Switching to the Exige evokes a feeling of Deja Vu from this morning’s Elise sampling. Difficult to get into, not much of an interior to speak of, and crucially, the same exposed gear linkage. While the original Exige may have merely been a more hardcore, fixed-roof Elise, the latest version is a little different. Instead of a dinky inline-four, it’s fitted with the same 410bhp Toyota V6 as the Evora, albeit with around 300kg less car to propel.
This is immediately clear as soon as you put your foot down - the Exige is viciously quick in a straight line, and even louder inside. It uses the same long gearing, so you will, for the most part, find yourself holding second or third. That’s a shame, as the gear-change is - as in all three Loti - a real joy.
We’re back to an unassisted steering setup here, and it pulls no punches. You almost have to fight with the wheel at times, such is the aggression.
The roid-raged Toyota V6 and this lightweight platform are one hell of a combination, with the Exige dancing through one especially demanding set of corners with particular poise. It’s extraordinarily capable, too; several times, I find myself getting back on the power earlier than I feel I should, only to realise it’s well within what the Exige can manage.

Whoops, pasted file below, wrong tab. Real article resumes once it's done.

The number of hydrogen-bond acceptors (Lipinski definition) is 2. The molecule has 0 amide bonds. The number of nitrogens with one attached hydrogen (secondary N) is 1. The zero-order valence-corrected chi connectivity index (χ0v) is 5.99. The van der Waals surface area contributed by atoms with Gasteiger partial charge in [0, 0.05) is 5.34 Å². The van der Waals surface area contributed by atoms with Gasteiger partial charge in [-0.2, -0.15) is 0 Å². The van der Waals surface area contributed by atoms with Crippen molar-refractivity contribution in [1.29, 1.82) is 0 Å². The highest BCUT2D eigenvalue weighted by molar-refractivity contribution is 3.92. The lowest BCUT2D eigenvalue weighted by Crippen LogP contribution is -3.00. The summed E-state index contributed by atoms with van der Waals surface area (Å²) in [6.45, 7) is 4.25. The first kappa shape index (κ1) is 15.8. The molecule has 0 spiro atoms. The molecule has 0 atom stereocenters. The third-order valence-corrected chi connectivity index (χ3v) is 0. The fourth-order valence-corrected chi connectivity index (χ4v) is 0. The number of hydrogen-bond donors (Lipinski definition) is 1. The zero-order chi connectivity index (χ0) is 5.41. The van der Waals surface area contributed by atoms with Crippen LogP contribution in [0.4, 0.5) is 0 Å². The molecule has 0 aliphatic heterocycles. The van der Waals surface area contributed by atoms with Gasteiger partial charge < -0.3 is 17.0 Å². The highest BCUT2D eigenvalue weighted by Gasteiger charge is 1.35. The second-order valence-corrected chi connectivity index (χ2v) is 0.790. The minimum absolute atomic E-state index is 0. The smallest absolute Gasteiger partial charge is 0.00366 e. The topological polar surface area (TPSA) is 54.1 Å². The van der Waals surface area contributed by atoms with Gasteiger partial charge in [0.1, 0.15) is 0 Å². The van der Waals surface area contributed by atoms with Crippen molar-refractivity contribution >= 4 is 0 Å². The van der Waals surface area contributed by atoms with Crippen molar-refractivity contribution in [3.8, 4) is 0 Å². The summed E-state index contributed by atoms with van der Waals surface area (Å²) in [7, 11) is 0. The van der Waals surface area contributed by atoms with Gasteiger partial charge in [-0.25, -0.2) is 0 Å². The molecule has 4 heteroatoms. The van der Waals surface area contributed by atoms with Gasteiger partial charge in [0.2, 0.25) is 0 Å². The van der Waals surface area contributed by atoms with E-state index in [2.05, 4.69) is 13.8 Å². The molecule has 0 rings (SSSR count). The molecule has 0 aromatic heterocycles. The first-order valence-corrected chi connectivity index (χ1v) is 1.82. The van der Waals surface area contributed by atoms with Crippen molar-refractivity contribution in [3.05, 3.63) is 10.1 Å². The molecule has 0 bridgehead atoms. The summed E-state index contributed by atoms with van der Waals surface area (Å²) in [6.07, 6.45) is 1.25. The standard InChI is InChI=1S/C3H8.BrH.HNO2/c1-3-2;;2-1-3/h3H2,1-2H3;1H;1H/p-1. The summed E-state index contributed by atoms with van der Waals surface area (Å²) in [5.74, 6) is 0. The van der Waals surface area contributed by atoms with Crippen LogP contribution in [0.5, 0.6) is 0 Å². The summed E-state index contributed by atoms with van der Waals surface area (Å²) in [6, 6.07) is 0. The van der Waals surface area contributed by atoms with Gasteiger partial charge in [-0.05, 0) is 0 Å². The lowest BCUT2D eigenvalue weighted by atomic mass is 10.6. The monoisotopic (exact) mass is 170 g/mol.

We won’t be troubling the limits of this thing today - we’d need a track for that, and not just because there’s so much grip and traction on offer. It’s firm, noisy and after around an hour behind the wheel, quite uncomfortable. As with the Elise, you’d be mad to buy one if it wasn’t primarily for use on track with only the odd bit of road use thrown in. But if you’re going to be taking it to the right places, damn, are you in for a treat.
All of these cars are special in their own way and show that for all the things that matter most to petrolheads - engagement, excitement, chassis finesse - Lotus is still in a league of its own. But if I were to pick one, it’d have to be the Evora.
It channels the spirit of the other two in a package that’s (just about) useable every day. Old Ford switchgear be damned: I still want one. Let’s hope the next one is just as successful at getting under your skin.